Today is Veteran’s Day. In my mind, every day should be Veteran’s Day in some form. Given what the men and women in uniform have sacrificed, their time with families, their education, their health, and, yes, their lives, we as a nation should honor them.
Yet many veterans are struggling. Like most public servants they are underpaid. They return from battlezones to find that many don’t want to hire them. Or they are injured physically and need long recoveries. And then there is the PTSD, Agent Orange, and a host of other neurological issues brought on by toxic chemicals, or traumatic brain injuries due to one too many explosions.
As librarians we can help. First and foremost we should consider putting up a display championing our local veterans. Ask patrons to bring in photos and consider hosting a series of events that include Veterans, families and the services that support them.
Ask a veteran to assist with story hour, read the Librarian of Basra or The Iraq War Just for Kids. Support veterans by having the local VA contact numbers clearly posted, along with packets to provide them with information about where to find work, or housing, or begin to take classes.
Invite them to help you teach teens how to research their grandparents war time experiences, by looking for archives like this one that highlight the division my father was a part of in World War II.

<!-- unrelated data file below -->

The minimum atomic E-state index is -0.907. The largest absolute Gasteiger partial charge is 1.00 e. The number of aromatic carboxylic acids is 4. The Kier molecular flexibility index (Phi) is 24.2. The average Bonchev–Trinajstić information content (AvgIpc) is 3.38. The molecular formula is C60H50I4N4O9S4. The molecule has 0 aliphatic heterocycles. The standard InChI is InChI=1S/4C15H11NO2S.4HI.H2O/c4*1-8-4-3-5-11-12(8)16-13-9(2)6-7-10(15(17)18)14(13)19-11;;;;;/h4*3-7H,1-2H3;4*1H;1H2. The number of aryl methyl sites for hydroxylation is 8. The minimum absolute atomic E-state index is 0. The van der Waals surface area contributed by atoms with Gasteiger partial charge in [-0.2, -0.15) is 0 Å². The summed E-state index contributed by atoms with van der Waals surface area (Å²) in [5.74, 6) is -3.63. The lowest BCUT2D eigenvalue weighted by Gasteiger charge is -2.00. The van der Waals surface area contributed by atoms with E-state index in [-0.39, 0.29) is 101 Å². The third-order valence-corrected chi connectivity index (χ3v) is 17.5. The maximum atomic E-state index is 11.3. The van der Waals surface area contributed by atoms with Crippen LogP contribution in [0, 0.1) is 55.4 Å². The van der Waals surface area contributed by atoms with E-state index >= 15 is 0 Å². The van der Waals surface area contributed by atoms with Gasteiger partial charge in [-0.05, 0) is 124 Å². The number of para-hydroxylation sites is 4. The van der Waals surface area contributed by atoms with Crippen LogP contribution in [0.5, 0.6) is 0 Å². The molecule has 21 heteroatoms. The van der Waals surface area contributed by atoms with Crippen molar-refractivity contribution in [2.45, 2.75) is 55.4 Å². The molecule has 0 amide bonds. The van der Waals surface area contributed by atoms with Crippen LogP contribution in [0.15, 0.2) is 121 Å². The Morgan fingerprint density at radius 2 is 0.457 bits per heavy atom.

Encourage patrons to ask veterans in their communities to share their stories. Consider building a simple repository of those stories so that future generations can learn about local heroes who participated in conflicts that they are reading about in their history books.
Speaking of books, make sure you have a rich collection of materials, both fiction and non-fiction to support patrons who want to dig deeper into military history, or in some cases make sense of what they have been through. If a homeless person comes into your library, support them. Statistically, veterans comprise nine percent of our homeless population. As a nation we can do better.
Today I will light some candles and remember the veterans in my family. My nephew, who was a medic in Iraq. My mother, who was a SPAR in World War II, supporting the Coast Guard. My father, who fought in the South Pacific in World War II, and later brought troops up the Mekong Delta to fight in Vietnam. No matter whether we agree or disagree with the conflicts they are in, we should thank every veteran we encounter. It is the least we can do for their service to us.